With the presidential election in the rearview mirror, a genuinely bipartisan group of senators, led by Republican Chuck Grassley of Iowa and Democrat Dick Durbin of Illinois, are hoping for real movement on the issue of criminal justice reform. Last week, Grassley and Durbin introduced a new version of the Sentencing Reform and Corrections Act, a bill Senate Majority Leader Mitch McConnell killed off during the campaign season, seemingly for political reasons.
This coalition that supports reduced sentences for nonviolent offenses even has an audience in the White House: Donald Trump's daughter and son-in-law, Ivanka Trump and Jared Kushner, hosted a bipartisan dinner with prominent senators to discuss the issue.
But even though it's not an election year, there's real reason to believe that this move towards criminal justice reform is opening up fissures in the conservative coalition. Bluntly put, the more racist forces in the party — the ones that got Trump nominated and elected in the first place — don't like the idea of criminal justice reform and aren't afraid to kick up an intra-party fight in order to maintain the staggeringly high imprisonment levels in the United States.
"Most of the mainstream Republican party, traditional Republican leaders like Chuck Grassley, are very invested in the criminal justice debate. They want to see it done," Ames Grawert, counsel for the Brennan Center’s Justice Program, explained to Salon. "It’s this insurgency 'alt-right side,' of which I think Jeff Sessions is one iteration, that is opposing sentencing reform to any extent."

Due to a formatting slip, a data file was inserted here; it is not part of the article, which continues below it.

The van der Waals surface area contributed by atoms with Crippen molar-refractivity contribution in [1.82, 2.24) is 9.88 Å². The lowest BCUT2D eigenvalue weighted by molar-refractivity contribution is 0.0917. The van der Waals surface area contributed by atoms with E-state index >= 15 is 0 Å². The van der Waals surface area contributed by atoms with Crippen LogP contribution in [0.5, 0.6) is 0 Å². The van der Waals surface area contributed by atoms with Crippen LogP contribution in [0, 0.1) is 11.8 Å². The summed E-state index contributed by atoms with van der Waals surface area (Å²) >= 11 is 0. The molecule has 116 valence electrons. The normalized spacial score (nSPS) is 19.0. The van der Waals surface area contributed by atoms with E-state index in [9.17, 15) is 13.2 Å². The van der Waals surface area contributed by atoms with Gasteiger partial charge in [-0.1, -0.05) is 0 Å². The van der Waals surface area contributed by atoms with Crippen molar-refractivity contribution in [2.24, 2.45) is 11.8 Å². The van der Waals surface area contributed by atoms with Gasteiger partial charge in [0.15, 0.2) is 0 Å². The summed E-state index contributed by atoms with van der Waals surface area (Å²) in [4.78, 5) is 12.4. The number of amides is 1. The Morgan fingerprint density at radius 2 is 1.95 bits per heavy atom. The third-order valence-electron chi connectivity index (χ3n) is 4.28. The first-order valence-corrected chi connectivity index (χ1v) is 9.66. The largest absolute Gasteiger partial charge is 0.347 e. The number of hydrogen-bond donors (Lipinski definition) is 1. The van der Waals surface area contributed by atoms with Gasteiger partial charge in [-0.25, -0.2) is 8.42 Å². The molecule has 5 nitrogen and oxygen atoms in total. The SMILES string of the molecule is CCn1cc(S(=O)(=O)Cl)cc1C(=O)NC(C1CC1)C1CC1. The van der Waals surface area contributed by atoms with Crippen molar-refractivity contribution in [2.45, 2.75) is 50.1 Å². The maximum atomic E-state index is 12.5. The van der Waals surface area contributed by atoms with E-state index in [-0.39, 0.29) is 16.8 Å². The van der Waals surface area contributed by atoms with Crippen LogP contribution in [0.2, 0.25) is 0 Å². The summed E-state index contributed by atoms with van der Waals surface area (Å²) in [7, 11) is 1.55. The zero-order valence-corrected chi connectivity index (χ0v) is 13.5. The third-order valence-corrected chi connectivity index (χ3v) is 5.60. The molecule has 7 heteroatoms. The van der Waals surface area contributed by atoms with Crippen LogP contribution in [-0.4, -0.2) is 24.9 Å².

The fight against mass incarceration has been largely associated with the left and the Democrats — Hillary Clinton's campaign platform promoted policies aimed at ending the era of mass incarceration, for example — but there's actually been a surprising amount of leadership from Republicans on this issue over the past few years. Republican-controlled state governments such as those in Texas, Georgia and Kentucky have made real progress in trying to reduce their prison populations through surprisingly progressive reforms. And most people familiar with the issue say that Republican senators like Grassley, Mike Lee of Utah and Tim Scott of South Carolina are really dedicated to reducing long prison sentences, especially for nonviolent, drug-related offenses.
The reasons for this shift are both moral and pragmatic. "When the fiscal crisis hit," said Inimai Chettiar, director of the Brennan Center's Justice Program, conservatives "were much more focused on this fiscal angle," but added that a growing church-based effort to reach out to imprisoned populations has also led many Republicans to come to this "from a moral angle and a religious angle."
“When faced with the need to save costs, they couldn’t help but notice the burdens that departments of corrections were creating,” added Kara Gotsch, director of strategic initiatives for the Sentencing Project, in discussing why state-level Republicans have taken the lead on this issue.
Gotsch also feels that mass incarceration is such a widespread problem that it's "hard for anyone not to know someone who’s been touched by the criminal justice system." This, she feels, is also provoking more compassion from some Republicans.